Cost Sharing Reductions
When it comes to cost sharing reductions, we’re talking about the Affordable Care Act, which is also referred to as the marketplace or Obamacare. Basically, cost-sharing reductions apply to those with a low income (household income). Now that’s subjective, but the government built a chart for that based on the federal poverty level. For those who are within the 400 percent margin above the federal poverty level, they are going to get advanced tax credits for their premium reduction.
As for the people who are within 250 percent of the federal poverty level, they get a cost sharing reduction. Let’s say there are two individuals; one is at 300 percent of the federal poverty level, and one is under the 200 percent of the federal poverty level. They go purchase the same plan. Of course, the premiums are going to be different because of their income. Also, because of their income, their deductibles will be different for the same plan. In other words, their out-of-pocket maximums will be different.
For instance, the person at 300 percent gets a plan with a $6,000 deductible. The max out-of-pocket is $7,150. The person at 200 percent of the poverty levels deductible is $3,500, and the max out-of-pocket is $5,000.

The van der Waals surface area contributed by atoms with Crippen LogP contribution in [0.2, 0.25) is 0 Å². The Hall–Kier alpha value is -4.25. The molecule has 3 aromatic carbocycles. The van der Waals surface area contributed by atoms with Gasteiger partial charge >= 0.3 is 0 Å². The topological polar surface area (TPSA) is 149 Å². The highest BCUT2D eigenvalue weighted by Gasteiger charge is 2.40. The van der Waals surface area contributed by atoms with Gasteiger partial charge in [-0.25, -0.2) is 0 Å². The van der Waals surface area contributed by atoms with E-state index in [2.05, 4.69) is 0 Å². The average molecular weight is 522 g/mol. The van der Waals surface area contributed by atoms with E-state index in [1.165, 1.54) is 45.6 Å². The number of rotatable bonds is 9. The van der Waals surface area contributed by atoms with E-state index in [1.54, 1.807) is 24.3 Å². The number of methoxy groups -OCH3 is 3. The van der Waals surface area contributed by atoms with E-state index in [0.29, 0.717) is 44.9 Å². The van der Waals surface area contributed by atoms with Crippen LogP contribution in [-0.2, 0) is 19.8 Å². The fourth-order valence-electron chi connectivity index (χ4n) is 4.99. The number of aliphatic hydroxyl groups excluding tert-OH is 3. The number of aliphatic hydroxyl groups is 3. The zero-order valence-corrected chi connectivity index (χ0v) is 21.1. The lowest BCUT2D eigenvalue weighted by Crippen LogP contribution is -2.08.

Let’s say we have a third individual who’s at 150 percent of the federal poverty level. Their deductible will be reduced to $500, and their max out-of-pocket is $2,000. If you fall within a certain range of the federal poverty level, your deductible will be 100 percent of what the new deductible actually is and so on and so forth. It really makes a difference for people. They can afford the plans now because of the advanced premium tax credits. The premiums and deductibles make health plans unaffordable for many so the tax credits and cost shares help bring the deductibles and max out-of-pockets down.
Must Have a Silver Plan
Now, there’s one catch to cost sharing reductions. You can’t just use any plan; you have to choose a silver plan. With a silver plan, the deductible could be $6,000 with a max out-of-pocket of $7,150. Even though a bronze plan may be zero premium versus a silver plan that may be $100 a month, you can’t choose a bronze plan. You also can’t get a gold plan or a platinum plan. So in order to get cost sharing reductions, along with your advanced tax credits, you have to be within 250 percent of the federal poverty level.
How to Sign Up for Cost Sharing Reductions
Go to health care.gov and create an account. Going through the hectic process on one’s own can be frustrating. Therefore, you should contact your agent. They’ll know how to do the process because they’ve likely been doing it for years. Most agents also use an engine that helps retrieve information and complete the process quickly. With an agent, you’ll get the coverage you need right away.
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